Simulation models show that real-time on-board driver assistance systems that recommend proper following distances can improve fuel economy by approximately 10 percent.
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Development of Ecological Driving Assist System: Model Predictive Approach in Vehicle Control

Summary Information

This paper proposes the development of an ecological driving assist system (EDAS) that can receive instant road-vehicle-traffic information from ITS sensing and communication technologies, and provide drivers with eco-driving assistance by anticipating possible behavior of leading vehicles and traffic signals ahead.

Performance of the proposed system was simulated using the AIMSUN NG microscopic simulation model applied to a simplified vehicle traffic configuration. The system was designed to minimize fuel consumption per unit distance by providing drivers with input that could be used to reduce unnecessary braking and acceleration in various driving situations. For computational simplicity, only the longitudinal motion of a host vehicle, lead vehicle, and a signalized intersection were assessed. The potential impacts of other traffic around the host vehicle or vehicles in front of the lead vehicle were not included in the analysis.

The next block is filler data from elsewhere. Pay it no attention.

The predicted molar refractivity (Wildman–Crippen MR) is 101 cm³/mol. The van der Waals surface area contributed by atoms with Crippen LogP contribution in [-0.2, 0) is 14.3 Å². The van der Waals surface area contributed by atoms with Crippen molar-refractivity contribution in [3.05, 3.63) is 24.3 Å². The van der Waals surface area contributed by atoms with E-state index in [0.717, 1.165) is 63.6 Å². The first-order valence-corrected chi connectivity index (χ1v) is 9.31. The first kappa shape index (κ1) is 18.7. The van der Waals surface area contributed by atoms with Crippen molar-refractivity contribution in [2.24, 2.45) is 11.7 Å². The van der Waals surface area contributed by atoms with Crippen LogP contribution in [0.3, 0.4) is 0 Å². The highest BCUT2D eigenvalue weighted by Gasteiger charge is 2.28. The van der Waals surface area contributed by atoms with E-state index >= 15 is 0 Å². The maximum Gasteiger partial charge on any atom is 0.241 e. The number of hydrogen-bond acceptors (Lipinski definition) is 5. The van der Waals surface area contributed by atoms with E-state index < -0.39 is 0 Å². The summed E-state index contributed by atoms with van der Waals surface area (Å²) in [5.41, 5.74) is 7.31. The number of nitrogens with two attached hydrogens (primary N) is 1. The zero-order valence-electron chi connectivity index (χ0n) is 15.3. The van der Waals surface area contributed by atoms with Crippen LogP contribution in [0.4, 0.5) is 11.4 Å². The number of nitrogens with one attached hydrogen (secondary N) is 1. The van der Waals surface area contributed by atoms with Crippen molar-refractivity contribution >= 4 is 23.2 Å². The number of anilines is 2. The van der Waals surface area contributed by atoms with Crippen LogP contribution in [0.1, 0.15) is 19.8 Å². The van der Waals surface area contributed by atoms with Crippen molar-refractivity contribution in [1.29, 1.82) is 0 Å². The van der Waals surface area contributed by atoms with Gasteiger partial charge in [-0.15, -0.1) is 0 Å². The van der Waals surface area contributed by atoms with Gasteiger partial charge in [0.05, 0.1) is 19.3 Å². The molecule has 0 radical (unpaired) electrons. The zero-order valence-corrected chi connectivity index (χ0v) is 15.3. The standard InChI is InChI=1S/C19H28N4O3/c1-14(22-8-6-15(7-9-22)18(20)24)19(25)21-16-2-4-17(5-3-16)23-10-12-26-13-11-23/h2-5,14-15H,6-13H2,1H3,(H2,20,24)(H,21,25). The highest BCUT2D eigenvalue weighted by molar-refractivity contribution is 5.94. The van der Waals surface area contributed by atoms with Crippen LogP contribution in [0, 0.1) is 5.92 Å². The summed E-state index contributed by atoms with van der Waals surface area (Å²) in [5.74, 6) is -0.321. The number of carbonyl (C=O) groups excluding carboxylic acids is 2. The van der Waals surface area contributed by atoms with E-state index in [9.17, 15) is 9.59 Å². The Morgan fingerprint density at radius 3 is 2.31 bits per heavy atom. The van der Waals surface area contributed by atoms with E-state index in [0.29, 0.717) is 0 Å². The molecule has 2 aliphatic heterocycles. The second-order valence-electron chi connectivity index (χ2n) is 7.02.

Vehicle performance was measured with and without driver assistance. Baseline data representing performance without assistance were generated using the AIMSUN NG base model (Gipps Method). EDAS features were applied using an application program interface (API) and recommendations for driver assistance were generated using the generalized minimum residual (GMRES) method.

The model assumed that all actions recommended by the system would be executed properly by the driver. Fuel consumption parameters of a subcompact car were used to quantify the average fuel savings and travel economy benefits.


In general, the modeling effort indicated that predictive control systems can improve fuel economy. Average results from different vehicles under different conditions indicated the system could reduce fuel consumption by approximately 10 percent. The authors noted that the system would be more suitable for urban roadways where traffic signals and congestion are more frequent.